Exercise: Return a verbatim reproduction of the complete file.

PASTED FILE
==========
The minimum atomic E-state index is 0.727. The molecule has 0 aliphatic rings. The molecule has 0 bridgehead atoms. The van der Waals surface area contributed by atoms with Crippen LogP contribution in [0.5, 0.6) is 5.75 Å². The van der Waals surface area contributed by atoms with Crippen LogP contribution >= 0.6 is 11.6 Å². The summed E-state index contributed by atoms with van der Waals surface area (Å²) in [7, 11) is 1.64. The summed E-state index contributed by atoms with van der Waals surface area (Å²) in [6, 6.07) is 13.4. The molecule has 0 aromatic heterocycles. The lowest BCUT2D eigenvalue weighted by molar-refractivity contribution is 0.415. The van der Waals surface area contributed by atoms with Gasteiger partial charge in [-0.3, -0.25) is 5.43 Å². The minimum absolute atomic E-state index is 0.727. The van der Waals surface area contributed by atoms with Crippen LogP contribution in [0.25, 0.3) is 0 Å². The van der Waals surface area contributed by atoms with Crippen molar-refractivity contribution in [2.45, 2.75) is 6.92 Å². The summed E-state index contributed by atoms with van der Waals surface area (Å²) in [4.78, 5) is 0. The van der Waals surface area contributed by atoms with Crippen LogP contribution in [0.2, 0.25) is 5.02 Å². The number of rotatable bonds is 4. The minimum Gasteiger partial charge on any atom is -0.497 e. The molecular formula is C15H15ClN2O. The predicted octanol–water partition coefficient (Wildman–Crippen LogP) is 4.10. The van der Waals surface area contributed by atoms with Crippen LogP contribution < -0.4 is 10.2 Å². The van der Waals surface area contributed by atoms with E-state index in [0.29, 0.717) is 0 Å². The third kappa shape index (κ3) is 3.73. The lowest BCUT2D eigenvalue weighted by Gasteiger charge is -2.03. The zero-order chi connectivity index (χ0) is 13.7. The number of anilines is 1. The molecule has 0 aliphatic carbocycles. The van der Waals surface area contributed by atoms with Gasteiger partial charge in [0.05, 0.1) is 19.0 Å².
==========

The minimum atomic E-state index is 0.727. The molecule has 0 aliphatic rings. The molecule has 0 bridgehead atoms. The van der Waals surface area contributed by atoms with Crippen LogP contribution in [0.5, 0.6) is 5.75 Å². The van der Waals surface area contributed by atoms with Crippen LogP contribution >= 0.6 is 11.6 Å². The summed E-state index contributed by atoms with van der Waals surface area (Å²) in [7, 11) is 1.64. The summed E-state index contributed by atoms with van der Waals surface area (Å²) in [6, 6.07) is 13.4. The molecule has 0 aromatic heterocycles. The lowest BCUT2D eigenvalue weighted by molar-refractivity contribution is 0.415. The van der Waals surface area contributed by atoms with Gasteiger partial charge in [-0.3, -0.25) is 5.43 Å². The minimum absolute atomic E-state index is 0.727. The van der Waals surface area contributed by atoms with Crippen LogP contribution in [0.25, 0.3) is 0 Å². The van der Waals surface area contributed by atoms with Crippen molar-refractivity contribution in [2.45, 2.75) is 6.92 Å². The summed E-state index contributed by atoms with van der Waals surface area (Å²) in [4.78, 5) is 0. The van der Waals surface area contributed by atoms with Crippen LogP contribution in [0.2, 0.25) is 5.02 Å². The number of rotatable bonds is 4. The minimum Gasteiger partial charge on any atom is -0.497 e. The molecular formula is C15H15ClN2O. The predicted octanol–water partition coefficient (Wildman–Crippen LogP) is 4.10. The van der Waals surface area contributed by atoms with Crippen LogP contribution < -0.4 is 10.2 Å². The van der Waals surface area contributed by atoms with E-state index in [0.29, 0.717) is 0 Å². The third kappa shape index (κ3) is 3.73. The lowest BCUT2D eigenvalue weighted by Gasteiger charge is -2.03. The zero-order chi connectivity index (χ0) is 13.7. The number of anilines is 1. The molecule has 0 aliphatic carbocycles. The van der Waals surface area contributed by atoms with Gasteiger partial charge in [0.05, 0.1) is 19.0 Å².